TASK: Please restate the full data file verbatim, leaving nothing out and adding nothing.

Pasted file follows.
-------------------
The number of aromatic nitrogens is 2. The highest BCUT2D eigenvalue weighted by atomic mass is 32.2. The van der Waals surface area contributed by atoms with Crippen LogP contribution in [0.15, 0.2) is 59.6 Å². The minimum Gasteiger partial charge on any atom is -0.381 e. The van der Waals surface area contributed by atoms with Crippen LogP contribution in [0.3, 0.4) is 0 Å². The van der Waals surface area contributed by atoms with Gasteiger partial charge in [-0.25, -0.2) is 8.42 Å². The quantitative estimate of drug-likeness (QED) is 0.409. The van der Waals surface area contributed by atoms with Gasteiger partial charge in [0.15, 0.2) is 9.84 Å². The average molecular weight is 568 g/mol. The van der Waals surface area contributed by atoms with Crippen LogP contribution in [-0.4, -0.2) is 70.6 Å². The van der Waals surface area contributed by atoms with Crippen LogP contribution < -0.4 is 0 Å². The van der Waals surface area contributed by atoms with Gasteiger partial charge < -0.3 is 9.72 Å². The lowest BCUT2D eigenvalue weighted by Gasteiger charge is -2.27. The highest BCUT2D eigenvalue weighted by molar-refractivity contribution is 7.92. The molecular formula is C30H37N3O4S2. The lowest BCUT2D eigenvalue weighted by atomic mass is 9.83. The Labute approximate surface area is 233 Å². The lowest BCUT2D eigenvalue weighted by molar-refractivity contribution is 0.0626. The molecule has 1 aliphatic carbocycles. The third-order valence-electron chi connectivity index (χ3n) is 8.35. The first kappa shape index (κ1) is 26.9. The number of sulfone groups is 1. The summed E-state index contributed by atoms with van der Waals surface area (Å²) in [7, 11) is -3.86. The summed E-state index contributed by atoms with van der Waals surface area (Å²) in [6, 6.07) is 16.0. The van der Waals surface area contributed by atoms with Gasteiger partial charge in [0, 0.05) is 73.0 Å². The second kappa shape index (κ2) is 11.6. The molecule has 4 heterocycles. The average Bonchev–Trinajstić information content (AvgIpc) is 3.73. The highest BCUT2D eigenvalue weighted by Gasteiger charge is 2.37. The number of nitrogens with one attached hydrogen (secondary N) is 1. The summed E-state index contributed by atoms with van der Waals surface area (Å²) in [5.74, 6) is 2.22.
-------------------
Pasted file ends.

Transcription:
The number of aromatic nitrogens is 2. The highest BCUT2D eigenvalue weighted by atomic mass is 32.2. The van der Waals surface area contributed by atoms with Crippen LogP contribution in [0.15, 0.2) is 59.6 Å². The minimum Gasteiger partial charge on any atom is -0.381 e. The van der Waals surface area contributed by atoms with Crippen LogP contribution in [0.3, 0.4) is 0 Å². The van der Waals surface area contributed by atoms with Gasteiger partial charge in [-0.25, -0.2) is 8.42 Å². The quantitative estimate of drug-likeness (QED) is 0.409. The van der Waals surface area contributed by atoms with Gasteiger partial charge in [0.15, 0.2) is 9.84 Å². The average molecular weight is 568 g/mol. The van der Waals surface area contributed by atoms with Crippen LogP contribution in [-0.4, -0.2) is 70.6 Å². The van der Waals surface area contributed by atoms with Crippen LogP contribution < -0.4 is 0 Å². The van der Waals surface area contributed by atoms with Gasteiger partial charge < -0.3 is 9.72 Å². The lowest BCUT2D eigenvalue weighted by Gasteiger charge is -2.27. The highest BCUT2D eigenvalue weighted by molar-refractivity contribution is 7.92. The molecular formula is C30H37N3O4S2. The lowest BCUT2D eigenvalue weighted by atomic mass is 9.83. The Labute approximate surface area is 233 Å². The lowest BCUT2D eigenvalue weighted by molar-refractivity contribution is 0.0626. The molecule has 1 aliphatic carbocycles. The third-order valence-electron chi connectivity index (χ3n) is 8.35. The first kappa shape index (κ1) is 26.9. The number of sulfone groups is 1. The summed E-state index contributed by atoms with van der Waals surface area (Å²) in [7, 11) is -3.86. The summed E-state index contributed by atoms with van der Waals surface area (Å²) in [6, 6.07) is 16.0. The van der Waals surface area contributed by atoms with Gasteiger partial charge in [0, 0.05) is 73.0 Å². The second kappa shape index (κ2) is 11.6. The molecule has 4 heterocycles. The average Bonchev–Trinajstić information content (AvgIpc) is 3.73. The highest BCUT2D eigenvalue weighted by Gasteiger charge is 2.37. The number of nitrogens with one attached hydrogen (secondary N) is 1. The summed E-state index contributed by atoms with van der Waals surface area (Å²) in [5.74, 6) is 2.22.